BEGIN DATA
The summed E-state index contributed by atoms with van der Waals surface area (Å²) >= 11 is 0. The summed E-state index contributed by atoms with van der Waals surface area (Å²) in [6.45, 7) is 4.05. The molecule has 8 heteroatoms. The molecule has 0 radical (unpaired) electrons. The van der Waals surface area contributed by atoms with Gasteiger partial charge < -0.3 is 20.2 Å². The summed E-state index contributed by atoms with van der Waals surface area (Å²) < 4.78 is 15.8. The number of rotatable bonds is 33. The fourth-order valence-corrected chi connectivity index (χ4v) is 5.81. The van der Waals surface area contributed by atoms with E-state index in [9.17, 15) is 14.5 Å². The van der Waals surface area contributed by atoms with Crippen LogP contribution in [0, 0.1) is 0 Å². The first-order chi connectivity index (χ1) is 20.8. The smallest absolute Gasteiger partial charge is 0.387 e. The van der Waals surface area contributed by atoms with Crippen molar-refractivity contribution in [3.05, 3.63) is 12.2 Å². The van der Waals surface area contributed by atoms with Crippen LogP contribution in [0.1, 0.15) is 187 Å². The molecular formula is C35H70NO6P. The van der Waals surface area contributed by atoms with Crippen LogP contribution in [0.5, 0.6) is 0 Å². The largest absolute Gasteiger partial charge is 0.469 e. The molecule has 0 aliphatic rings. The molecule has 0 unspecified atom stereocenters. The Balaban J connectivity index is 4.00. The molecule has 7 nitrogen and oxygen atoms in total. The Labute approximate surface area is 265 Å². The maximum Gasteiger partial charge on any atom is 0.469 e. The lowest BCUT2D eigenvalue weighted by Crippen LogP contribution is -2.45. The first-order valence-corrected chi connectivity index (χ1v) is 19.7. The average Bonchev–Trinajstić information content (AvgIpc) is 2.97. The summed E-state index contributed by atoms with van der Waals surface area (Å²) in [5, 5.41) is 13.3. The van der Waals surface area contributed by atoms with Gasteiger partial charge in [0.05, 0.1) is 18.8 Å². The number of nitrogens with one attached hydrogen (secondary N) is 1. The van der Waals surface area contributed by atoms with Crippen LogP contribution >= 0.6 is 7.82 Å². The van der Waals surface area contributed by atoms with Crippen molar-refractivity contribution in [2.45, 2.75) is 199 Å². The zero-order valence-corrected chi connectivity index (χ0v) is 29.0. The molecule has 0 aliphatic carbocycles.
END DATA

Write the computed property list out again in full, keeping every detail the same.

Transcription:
The summed E-state index contributed by atoms with van der Waals surface area (Å²) >= 11 is 0. The summed E-state index contributed by atoms with van der Waals surface area (Å²) in [6.45, 7) is 4.05. The molecule has 8 heteroatoms. The molecule has 0 radical (unpaired) electrons. The van der Waals surface area contributed by atoms with Gasteiger partial charge < -0.3 is 20.2 Å². The summed E-state index contributed by atoms with van der Waals surface area (Å²) < 4.78 is 15.8. The number of rotatable bonds is 33. The fourth-order valence-corrected chi connectivity index (χ4v) is 5.81. The van der Waals surface area contributed by atoms with E-state index in [9.17, 15) is 14.5 Å². The van der Waals surface area contributed by atoms with Crippen LogP contribution in [0, 0.1) is 0 Å². The first-order chi connectivity index (χ1) is 20.8. The smallest absolute Gasteiger partial charge is 0.387 e. The van der Waals surface area contributed by atoms with Crippen molar-refractivity contribution in [3.05, 3.63) is 12.2 Å². The van der Waals surface area contributed by atoms with Crippen LogP contribution in [0.1, 0.15) is 187 Å². The molecular formula is C35H70NO6P. The van der Waals surface area contributed by atoms with Crippen LogP contribution in [0.5, 0.6) is 0 Å². The largest absolute Gasteiger partial charge is 0.469 e. The molecule has 0 aliphatic rings. The molecule has 0 unspecified atom stereocenters. The Balaban J connectivity index is 4.00. The molecule has 7 nitrogen and oxygen atoms in total. The Labute approximate surface area is 265 Å². The maximum Gasteiger partial charge on any atom is 0.469 e. The lowest BCUT2D eigenvalue weighted by Crippen LogP contribution is -2.45. The first-order valence-corrected chi connectivity index (χ1v) is 19.7. The average Bonchev–Trinajstić information content (AvgIpc) is 2.97. The summed E-state index contributed by atoms with van der Waals surface area (Å²) in [5, 5.41) is 13.3. The van der Waals surface area contributed by atoms with Gasteiger partial charge in [0.05, 0.1) is 18.8 Å². The number of nitrogens with one attached hydrogen (secondary N) is 1. The van der Waals surface area contributed by atoms with Crippen LogP contribution >= 0.6 is 7.82 Å². The van der Waals surface area contributed by atoms with Crippen molar-refractivity contribution in [2.45, 2.75) is 199 Å². The zero-order valence-corrected chi connectivity index (χ0v) is 29.0. The molecule has 0 aliphatic carbocycles.